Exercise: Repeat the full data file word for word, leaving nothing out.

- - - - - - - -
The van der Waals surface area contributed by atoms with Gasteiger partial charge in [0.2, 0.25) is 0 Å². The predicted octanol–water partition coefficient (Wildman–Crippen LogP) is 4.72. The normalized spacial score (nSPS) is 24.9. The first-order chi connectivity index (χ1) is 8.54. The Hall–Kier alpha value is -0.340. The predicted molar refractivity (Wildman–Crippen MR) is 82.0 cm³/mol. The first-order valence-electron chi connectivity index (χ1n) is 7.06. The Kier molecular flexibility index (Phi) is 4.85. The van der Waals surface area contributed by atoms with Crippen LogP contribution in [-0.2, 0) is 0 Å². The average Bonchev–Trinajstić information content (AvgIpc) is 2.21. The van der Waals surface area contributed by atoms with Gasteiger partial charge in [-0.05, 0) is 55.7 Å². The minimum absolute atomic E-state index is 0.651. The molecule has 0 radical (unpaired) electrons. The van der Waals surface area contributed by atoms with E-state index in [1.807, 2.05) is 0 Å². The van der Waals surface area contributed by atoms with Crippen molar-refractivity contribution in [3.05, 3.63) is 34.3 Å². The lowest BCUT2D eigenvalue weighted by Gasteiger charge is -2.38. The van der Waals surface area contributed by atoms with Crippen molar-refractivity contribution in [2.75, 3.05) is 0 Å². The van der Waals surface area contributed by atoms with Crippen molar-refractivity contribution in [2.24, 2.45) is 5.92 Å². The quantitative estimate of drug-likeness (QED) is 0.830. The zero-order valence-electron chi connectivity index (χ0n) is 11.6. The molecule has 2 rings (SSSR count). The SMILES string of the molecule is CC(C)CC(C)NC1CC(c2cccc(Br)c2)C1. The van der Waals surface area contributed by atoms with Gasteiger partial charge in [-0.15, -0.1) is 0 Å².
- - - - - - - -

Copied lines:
The van der Waals surface area contributed by atoms with Gasteiger partial charge in [0.2, 0.25) is 0 Å². The predicted octanol–water partition coefficient (Wildman–Crippen LogP) is 4.72. The normalized spacial score (nSPS) is 24.9. The first-order chi connectivity index (χ1) is 8.54. The Hall–Kier alpha value is -0.340. The predicted molar refractivity (Wildman–Crippen MR) is 82.0 cm³/mol. The first-order valence-electron chi connectivity index (χ1n) is 7.06. The Kier molecular flexibility index (Phi) is 4.85. The van der Waals surface area contributed by atoms with Crippen LogP contribution in [-0.2, 0) is 0 Å². The average Bonchev–Trinajstić information content (AvgIpc) is 2.21. The van der Waals surface area contributed by atoms with Gasteiger partial charge in [-0.05, 0) is 55.7 Å². The minimum absolute atomic E-state index is 0.651. The molecule has 0 radical (unpaired) electrons. The van der Waals surface area contributed by atoms with E-state index in [1.807, 2.05) is 0 Å². The van der Waals surface area contributed by atoms with Crippen molar-refractivity contribution in [3.05, 3.63) is 34.3 Å². The lowest BCUT2D eigenvalue weighted by Gasteiger charge is -2.38. The van der Waals surface area contributed by atoms with Crippen molar-refractivity contribution in [2.75, 3.05) is 0 Å². The van der Waals surface area contributed by atoms with Crippen molar-refractivity contribution in [2.24, 2.45) is 5.92 Å². The quantitative estimate of drug-likeness (QED) is 0.830. The zero-order valence-electron chi connectivity index (χ0n) is 11.6. The molecule has 2 rings (SSSR count). The SMILES string of the molecule is CC(C)CC(C)NC1CC(c2cccc(Br)c2)C1. The van der Waals surface area contributed by atoms with Gasteiger partial charge in [-0.15, -0.1) is 0 Å².